5 Karlos Dansby

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There’s something to be said for a defensive player that always contributes and almost never asks for the spotlight. That’s the basic career summary of Karlos Dansby. He entered the league as a relatively unnoticed second round pick, but quickly established himself as one of the most complete linebackers in the NFL. Dansby shut down the middle of the field during every game he played in and gave the Arizona Cardinals defense the leader it needed. After six impressive seasons, Dansby left Arizona in 2010 and became something of a journeyman. In recent years, he’s played for Miami, Arizona, and Cleveland. He was released by the Browns early in 2016 and was snatched up by Bengals later that year. Unfortunately, he didn’t really get much time to shine during the 2016 season.

4 Chad Henne

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Nobody was quite sure what to make of Chad Henne when he entered the 2008 NFL Draft. In four years at Michigan, Henne engineered a few impressive seasons that nevertheless failed to earn him superstar status. Some questioned if he had what it takes to make it at the next level. The Miami Dolphins were willing to take that risk and soon found that Henne was indeed the solid, but unspectacular, quarterback that many thought he would be. Henne just never seemed to be able to manufacture the kind of complete season that every great quarterback needs to have. He lost his starting job in Miami and was picked up by the Jacksonville Jaguars shortly thereafter. Henne was again relegated to the role of backup in Jacksonville which he still serves as today.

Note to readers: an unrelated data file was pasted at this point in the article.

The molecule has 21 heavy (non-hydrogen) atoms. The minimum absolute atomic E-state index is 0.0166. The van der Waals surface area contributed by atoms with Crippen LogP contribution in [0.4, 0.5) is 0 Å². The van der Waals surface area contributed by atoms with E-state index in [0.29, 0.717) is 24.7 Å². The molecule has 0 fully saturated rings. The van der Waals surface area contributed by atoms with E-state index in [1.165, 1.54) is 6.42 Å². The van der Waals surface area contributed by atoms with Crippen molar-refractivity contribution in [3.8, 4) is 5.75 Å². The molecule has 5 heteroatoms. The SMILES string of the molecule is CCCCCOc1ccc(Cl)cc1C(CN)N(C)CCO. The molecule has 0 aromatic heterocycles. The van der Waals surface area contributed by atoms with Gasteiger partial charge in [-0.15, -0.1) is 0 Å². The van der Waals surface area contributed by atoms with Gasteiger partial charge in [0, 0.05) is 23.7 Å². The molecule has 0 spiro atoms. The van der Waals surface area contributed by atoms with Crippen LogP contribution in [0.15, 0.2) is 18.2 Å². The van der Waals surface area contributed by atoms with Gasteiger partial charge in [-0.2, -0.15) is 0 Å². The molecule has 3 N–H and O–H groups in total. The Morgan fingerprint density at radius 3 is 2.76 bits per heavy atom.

3 Terence Newman

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With the fifth pick in the 2003 NFL Draft, the Dallas Cowboys selected Terence Newman. What they thought they were getting was a shutdown cornerback who would one day become the best in the league. What they got instead was a consistent corner who was rarely feared in the same way that guys like Darrelle Revis were feared, but nevertheless was regularly listed as one of the 10 best corners in the league. His output diminished somewhat over the years as his injuries mounted up, and Newman was eventually cut by the Cowboys as part of some salary cap cuts. The Bengals gave him a home after that and found that Newman was still a solid, if sometimes unspectacular, contributor. Currently, Newman is a member of the Vikings.

2 Chris Johnson

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In 2009, Chris Johnson shocked the football world by going off for 2,006 rushing yards and 14 touchdowns. In that moment, the controversial and charismatic figure known as “CJ2K” was born. Johnson rightfully considered himself to be the NFL’s elite running back after his career year. Those that watched him at his best found it hard to disagree. Still, Johnson was never able to quite match his best year ever again. His output was still pretty great, but Johnson’s off-the-field issues eventually inspired the Titans to waive goodbye to the freakishly good running back in 2013.

Johnson tried to recapture his magic on the New York Jets but ended up having his worst season yet. These days, Johnson serves as the number two man in Arizona but didn’t have much of a chance to show his stuff in 2016 as a mid-season injury ended his year.

1 Reggie Bush

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There has never been a college athlete quite like Reggie Bush. Bush wasn’t just one of the elite college running backs of his time who once averaged 8.7 yards a carry during his Junior year, he was the kind of player that was capable of performing highlight reel plays from nearly every position on the field. Many had him pegged as a consensus number one overall pick, but instead, he ended going to New Orleans with the number two pick. Sadly, Bush never managed to recreate his brilliant college play as a member of the Saints. Bush became a high-value utility player who New Orleans was willing to get rid of following a forgetful 2010 season.

Bush then went on to have some of his best NFL years as a running back for the Dolphins, but still couldn’t hold a starting job. As a Buffalo Bill in 2016, Bush accumulated -3 rushing yards for the season.